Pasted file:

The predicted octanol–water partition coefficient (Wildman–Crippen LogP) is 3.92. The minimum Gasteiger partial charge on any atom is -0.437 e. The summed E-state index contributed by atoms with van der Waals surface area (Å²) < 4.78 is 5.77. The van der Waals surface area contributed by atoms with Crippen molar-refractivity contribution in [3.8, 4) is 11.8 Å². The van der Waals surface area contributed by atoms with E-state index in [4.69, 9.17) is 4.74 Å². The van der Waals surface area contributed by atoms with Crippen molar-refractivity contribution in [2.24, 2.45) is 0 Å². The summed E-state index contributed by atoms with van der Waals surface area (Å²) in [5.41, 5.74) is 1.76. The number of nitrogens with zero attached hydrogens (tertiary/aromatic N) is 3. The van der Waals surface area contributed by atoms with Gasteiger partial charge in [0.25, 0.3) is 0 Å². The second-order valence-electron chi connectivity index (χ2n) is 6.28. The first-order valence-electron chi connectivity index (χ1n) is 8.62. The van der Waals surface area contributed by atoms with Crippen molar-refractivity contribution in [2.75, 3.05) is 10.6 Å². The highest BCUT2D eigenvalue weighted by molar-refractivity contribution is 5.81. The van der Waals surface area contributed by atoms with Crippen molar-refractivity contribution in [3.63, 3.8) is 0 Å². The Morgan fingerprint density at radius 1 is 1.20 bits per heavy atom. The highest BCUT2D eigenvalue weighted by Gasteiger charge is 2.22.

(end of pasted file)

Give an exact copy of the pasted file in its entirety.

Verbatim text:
The predicted octanol–water partition coefficient (Wildman–Crippen LogP) is 3.92. The minimum Gasteiger partial charge on any atom is -0.437 e. The summed E-state index contributed by atoms with van der Waals surface area (Å²) < 4.78 is 5.77. The van der Waals surface area contributed by atoms with Crippen molar-refractivity contribution in [3.8, 4) is 11.8 Å². The van der Waals surface area contributed by atoms with E-state index in [4.69, 9.17) is 4.74 Å². The van der Waals surface area contributed by atoms with Crippen molar-refractivity contribution in [2.24, 2.45) is 0 Å². The summed E-state index contributed by atoms with van der Waals surface area (Å²) in [5.41, 5.74) is 1.76. The number of nitrogens with zero attached hydrogens (tertiary/aromatic N) is 3. The van der Waals surface area contributed by atoms with Gasteiger partial charge in [0.25, 0.3) is 0 Å². The second-order valence-electron chi connectivity index (χ2n) is 6.28. The first-order valence-electron chi connectivity index (χ1n) is 8.62. The van der Waals surface area contributed by atoms with Crippen molar-refractivity contribution in [2.75, 3.05) is 10.6 Å². The highest BCUT2D eigenvalue weighted by molar-refractivity contribution is 5.81. The van der Waals surface area contributed by atoms with Crippen molar-refractivity contribution in [3.63, 3.8) is 0 Å². The Morgan fingerprint density at radius 1 is 1.20 bits per heavy atom. The highest BCUT2D eigenvalue weighted by Gasteiger charge is 2.22.